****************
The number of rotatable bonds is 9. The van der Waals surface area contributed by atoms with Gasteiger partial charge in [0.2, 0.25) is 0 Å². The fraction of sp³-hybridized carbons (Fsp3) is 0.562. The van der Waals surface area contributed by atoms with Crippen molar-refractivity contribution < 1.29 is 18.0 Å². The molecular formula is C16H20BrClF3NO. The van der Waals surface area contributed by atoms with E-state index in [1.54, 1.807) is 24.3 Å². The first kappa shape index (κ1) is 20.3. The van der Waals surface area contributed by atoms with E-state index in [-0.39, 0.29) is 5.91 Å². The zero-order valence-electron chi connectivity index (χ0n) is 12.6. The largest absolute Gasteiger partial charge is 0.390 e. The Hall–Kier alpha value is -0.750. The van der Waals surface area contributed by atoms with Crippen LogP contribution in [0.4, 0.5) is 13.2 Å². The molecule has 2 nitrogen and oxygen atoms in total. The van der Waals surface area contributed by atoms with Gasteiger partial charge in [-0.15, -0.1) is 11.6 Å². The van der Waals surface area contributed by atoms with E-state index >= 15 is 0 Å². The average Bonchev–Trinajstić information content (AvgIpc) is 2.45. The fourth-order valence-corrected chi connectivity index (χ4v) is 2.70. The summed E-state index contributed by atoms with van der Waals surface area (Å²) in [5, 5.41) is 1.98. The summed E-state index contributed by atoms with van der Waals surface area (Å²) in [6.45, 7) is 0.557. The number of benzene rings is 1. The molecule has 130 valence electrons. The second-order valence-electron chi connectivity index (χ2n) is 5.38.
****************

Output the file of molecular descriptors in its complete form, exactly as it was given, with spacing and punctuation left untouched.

The number of rotatable bonds is 9. The van der Waals surface area contributed by atoms with Gasteiger partial charge in [0.2, 0.25) is 0 Å². The fraction of sp³-hybridized carbons (Fsp3) is 0.562. The van der Waals surface area contributed by atoms with Crippen molar-refractivity contribution < 1.29 is 18.0 Å². The molecular formula is C16H20BrClF3NO. The van der Waals surface area contributed by atoms with E-state index in [1.54, 1.807) is 24.3 Å². The first kappa shape index (κ1) is 20.3. The van der Waals surface area contributed by atoms with E-state index in [-0.39, 0.29) is 5.91 Å². The zero-order valence-electron chi connectivity index (χ0n) is 12.6. The largest absolute Gasteiger partial charge is 0.390 e. The Hall–Kier alpha value is -0.750. The van der Waals surface area contributed by atoms with Crippen LogP contribution in [0.4, 0.5) is 13.2 Å². The molecule has 2 nitrogen and oxygen atoms in total. The van der Waals surface area contributed by atoms with Gasteiger partial charge in [-0.15, -0.1) is 11.6 Å². The van der Waals surface area contributed by atoms with E-state index >= 15 is 0 Å². The average Bonchev–Trinajstić information content (AvgIpc) is 2.45. The fourth-order valence-corrected chi connectivity index (χ4v) is 2.70. The summed E-state index contributed by atoms with van der Waals surface area (Å²) in [5, 5.41) is 1.98. The summed E-state index contributed by atoms with van der Waals surface area (Å²) in [6.45, 7) is 0.557. The number of benzene rings is 1. The molecule has 130 valence electrons. The second-order valence-electron chi connectivity index (χ2n) is 5.38.